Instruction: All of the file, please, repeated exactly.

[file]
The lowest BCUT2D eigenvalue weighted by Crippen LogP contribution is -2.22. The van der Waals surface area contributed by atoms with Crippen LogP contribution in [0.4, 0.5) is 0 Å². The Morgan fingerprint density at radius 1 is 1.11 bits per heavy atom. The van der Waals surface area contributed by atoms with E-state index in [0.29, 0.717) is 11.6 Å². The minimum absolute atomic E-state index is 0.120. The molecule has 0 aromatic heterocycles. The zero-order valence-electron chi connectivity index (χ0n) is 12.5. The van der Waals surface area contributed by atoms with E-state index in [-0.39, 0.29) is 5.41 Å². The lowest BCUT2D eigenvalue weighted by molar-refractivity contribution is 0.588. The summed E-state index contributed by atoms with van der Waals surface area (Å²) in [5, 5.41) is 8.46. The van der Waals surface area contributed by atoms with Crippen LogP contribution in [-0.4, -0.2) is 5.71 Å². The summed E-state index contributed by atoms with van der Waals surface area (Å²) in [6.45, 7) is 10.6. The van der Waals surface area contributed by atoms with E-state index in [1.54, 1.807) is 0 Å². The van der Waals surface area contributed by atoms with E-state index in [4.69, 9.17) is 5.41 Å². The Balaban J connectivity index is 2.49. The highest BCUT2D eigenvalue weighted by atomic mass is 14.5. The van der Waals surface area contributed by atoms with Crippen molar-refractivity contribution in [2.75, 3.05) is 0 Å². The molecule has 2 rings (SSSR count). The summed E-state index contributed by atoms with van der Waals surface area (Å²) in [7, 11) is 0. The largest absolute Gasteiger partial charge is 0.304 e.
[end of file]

The lowest BCUT2D eigenvalue weighted by Crippen LogP contribution is -2.22. The van der Waals surface area contributed by atoms with Crippen LogP contribution in [0.4, 0.5) is 0 Å². The Morgan fingerprint density at radius 1 is 1.11 bits per heavy atom. The van der Waals surface area contributed by atoms with E-state index in [0.29, 0.717) is 11.6 Å². The minimum absolute atomic E-state index is 0.120. The molecule has 0 aromatic heterocycles. The zero-order valence-electron chi connectivity index (χ0n) is 12.5. The van der Waals surface area contributed by atoms with E-state index in [-0.39, 0.29) is 5.41 Å². The lowest BCUT2D eigenvalue weighted by molar-refractivity contribution is 0.588. The summed E-state index contributed by atoms with van der Waals surface area (Å²) in [5, 5.41) is 8.46. The van der Waals surface area contributed by atoms with Crippen LogP contribution in [-0.4, -0.2) is 5.71 Å². The summed E-state index contributed by atoms with van der Waals surface area (Å²) in [6.45, 7) is 10.6. The van der Waals surface area contributed by atoms with E-state index in [1.54, 1.807) is 0 Å². The van der Waals surface area contributed by atoms with E-state index in [4.69, 9.17) is 5.41 Å². The Balaban J connectivity index is 2.49. The highest BCUT2D eigenvalue weighted by atomic mass is 14.5. The van der Waals surface area contributed by atoms with Crippen molar-refractivity contribution in [2.75, 3.05) is 0 Å². The molecule has 2 rings (SSSR count). The summed E-state index contributed by atoms with van der Waals surface area (Å²) in [7, 11) is 0. The largest absolute Gasteiger partial charge is 0.304 e.